Audiophile cult favorite Oppo Digital has just entered the Blu-ray market with their much anticipated BDP-83 player. For the past several years, Oppo has been providing the market with very affordable DVD players, which have offered performance that competes with much more expensive "high-end" units. While most audiophile companies are sitting on the sidelines, Oppo has stepped right up and made an industry statement by being the first to market in the specialty space.
The Oppo BDP-83 differentiates itself from the majority of other players on the market by its ability to play nearly every type of traditional five-inch disc. This alone easily justifies its $499 price, a small premium over the majority of Blu-ray players currently on the market. The BDP-83 can play Blu-ray, CD, DVD, SACD, DVD-Audio, AVCHD, Kodak Picture and HDCD-encoded discs, as well as several re-writable versions of these. In short, this one player will likely let you open up a bunch of space in your equipment rack by getting rid of all of your other old disc players. Even the latest top of the line Sony ES Blu-ray player, at $2,000, fails to play SACD and DVD-Audio in their native HD resolutions. Did I mention the Oppo is $499?
I signed up for the Oppo BDP-83 "early adopter program" and finally obtained a unit when my name got to the top of the list. I have updated the player's firmware to the most current version and the unit tested here should now be the same as the final production models, to the best of my knowledge. Oppo has been releasing firmware updates and I strongly recommend that purchasers of the BDP-83 check to make sure that they have the latest firmware for their player.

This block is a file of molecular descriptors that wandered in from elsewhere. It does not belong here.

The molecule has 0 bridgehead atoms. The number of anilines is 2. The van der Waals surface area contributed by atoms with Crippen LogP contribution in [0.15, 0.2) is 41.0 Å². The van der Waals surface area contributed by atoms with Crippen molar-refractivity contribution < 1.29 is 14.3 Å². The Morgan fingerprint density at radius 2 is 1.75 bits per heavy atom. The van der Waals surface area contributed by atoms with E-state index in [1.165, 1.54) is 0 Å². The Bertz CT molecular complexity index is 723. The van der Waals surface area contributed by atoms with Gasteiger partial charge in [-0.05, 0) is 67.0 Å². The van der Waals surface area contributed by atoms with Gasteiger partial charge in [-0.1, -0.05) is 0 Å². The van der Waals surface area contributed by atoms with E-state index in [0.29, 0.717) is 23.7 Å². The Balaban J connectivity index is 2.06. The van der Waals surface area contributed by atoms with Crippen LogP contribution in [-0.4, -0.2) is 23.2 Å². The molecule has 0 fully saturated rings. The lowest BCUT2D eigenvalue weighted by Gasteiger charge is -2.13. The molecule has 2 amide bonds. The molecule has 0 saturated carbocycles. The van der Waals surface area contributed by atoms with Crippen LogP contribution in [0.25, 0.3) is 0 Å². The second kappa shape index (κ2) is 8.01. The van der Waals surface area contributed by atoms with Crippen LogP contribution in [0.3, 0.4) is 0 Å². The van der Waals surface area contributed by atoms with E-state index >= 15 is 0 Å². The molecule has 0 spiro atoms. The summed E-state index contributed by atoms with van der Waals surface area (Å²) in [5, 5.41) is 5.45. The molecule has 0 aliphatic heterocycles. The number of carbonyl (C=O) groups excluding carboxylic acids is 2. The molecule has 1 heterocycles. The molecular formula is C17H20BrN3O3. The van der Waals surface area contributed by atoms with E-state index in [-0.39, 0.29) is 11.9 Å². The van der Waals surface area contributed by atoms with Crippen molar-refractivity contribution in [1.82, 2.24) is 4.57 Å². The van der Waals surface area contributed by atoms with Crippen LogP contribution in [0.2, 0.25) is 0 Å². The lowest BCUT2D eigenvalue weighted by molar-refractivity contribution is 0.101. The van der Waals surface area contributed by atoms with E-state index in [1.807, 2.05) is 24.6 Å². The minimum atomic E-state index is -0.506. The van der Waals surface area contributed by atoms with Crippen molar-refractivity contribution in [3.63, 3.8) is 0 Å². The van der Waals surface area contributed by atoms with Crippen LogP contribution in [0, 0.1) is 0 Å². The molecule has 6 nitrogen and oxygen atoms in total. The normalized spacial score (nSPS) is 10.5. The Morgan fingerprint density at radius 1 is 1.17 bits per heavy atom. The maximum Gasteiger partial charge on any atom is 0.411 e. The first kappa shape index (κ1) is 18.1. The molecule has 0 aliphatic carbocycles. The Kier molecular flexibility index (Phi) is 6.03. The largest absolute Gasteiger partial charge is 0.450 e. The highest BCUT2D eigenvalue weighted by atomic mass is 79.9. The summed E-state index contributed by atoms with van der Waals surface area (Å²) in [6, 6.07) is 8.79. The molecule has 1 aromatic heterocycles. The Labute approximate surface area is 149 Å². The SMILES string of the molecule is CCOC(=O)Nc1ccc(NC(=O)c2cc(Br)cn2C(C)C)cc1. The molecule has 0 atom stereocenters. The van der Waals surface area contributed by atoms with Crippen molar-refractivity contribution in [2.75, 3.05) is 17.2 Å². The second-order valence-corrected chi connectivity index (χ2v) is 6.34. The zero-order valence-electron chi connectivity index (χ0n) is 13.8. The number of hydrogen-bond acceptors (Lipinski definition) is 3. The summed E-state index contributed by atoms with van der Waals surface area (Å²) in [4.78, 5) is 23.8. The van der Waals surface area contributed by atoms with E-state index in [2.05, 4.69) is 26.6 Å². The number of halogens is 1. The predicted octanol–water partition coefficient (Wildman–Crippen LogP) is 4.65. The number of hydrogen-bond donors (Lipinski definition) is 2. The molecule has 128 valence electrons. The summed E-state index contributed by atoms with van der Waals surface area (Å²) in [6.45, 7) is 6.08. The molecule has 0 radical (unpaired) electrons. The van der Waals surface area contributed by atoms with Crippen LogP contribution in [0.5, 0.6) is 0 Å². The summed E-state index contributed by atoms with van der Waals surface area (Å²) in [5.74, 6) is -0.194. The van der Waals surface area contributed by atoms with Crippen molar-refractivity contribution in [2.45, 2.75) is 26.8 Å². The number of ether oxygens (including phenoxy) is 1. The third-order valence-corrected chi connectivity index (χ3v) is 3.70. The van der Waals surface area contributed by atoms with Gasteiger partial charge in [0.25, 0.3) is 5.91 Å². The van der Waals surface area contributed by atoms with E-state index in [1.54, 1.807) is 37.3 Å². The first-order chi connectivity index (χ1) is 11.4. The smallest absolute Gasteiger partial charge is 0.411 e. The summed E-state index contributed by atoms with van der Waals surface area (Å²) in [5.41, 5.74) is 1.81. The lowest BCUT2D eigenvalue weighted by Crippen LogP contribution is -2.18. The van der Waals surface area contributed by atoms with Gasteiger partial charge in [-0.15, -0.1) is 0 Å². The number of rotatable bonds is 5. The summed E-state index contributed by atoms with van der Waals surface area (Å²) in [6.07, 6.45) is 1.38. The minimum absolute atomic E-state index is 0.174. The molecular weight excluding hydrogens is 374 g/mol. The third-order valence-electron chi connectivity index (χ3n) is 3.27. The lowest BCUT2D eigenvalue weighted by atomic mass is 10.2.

The BDP-83 comes nicely packaged. Opening the box, I found the player well secured within an Oppo branded cloth carrying case and foam padding. As with most players, the BDP-83 comes with a manual, remote control, batteries for the remote, power cable and inexpensive analog cables. Impressively, Oppo throws in a decent quality six-foot HDMI cable and the Spears & Munsil High-Definition Benchmark Blu-ray Edition set-up disc.
The unit is a slim line unit measuring a little over 16 inches wide, 13-and-a-quarter inches deep and three inches high, weighing a solid 11 pounds. Build quality is very solid and noticeably better than the majority of the mass-market players. The front panel is divided into thirds, with the outer panels made out of brushed metal. The center panel has a drawer mounted below the display. The left panel has a small power button and IR window. The right panel has a drawer open/close button and transport control buttons arranged in a round iPod style disc format, with a covered USB port at the right edge of the unit. The rear panel features 7.1- and two-channel analog audio outputs, Toslink and coaxial digital audio outputs, composite and component analog video outputs, HDMI, Ethernet, a second USB port and a two-prong (ungrounded) IEC power plug. Lastly, control connections include IR input and output connections and an optional RS-232 connector.
The BDP-83, in addition to playing nearly every video format other than HD DVD (hurry up and trade those discs in with Warner's Red to Blu program), is a full-featured Blu-ray player with BonusVIEW and BD-Live capabilities built in. The player's video capabilities include Anchor Bay Technologies' Video Reference Series (VRS) technology. The output resolution is selectable from 480i through 1080p at either 50 or 60Hz. The BDP-83 can produce a true 1080p, 24 frames per second video signal from Blu-ray and, even more notably, from DVD. The BDP-83 can also output an unprocessed video signal in "source direct" mode, so the video processor of your choice handles all processing. The HDMI output is v1.3 and supports both 30 and 36-bit Deep Color for you "future format" guys out there. Lastly, for those with constant image height set-ups, the BDP-83 can do the necessary processing internally.
As it is a universal disc player, I would expect the BDP-83 to be able to handle a wide variety of audio formats, and it does so, while others in its class and price much higher do not. The player can internally decode all of the popular surround sound formats, including Dolby TrueHD, DTS-HD Master Audio and DTS-HD High Resolution. Users also have the option of selecting either LPCM or Bitstream digital outputs. The 5.1/7.1 and stereo analog outputs use different DACs, with higher-quality DACs utilized for the dedicated stereo output.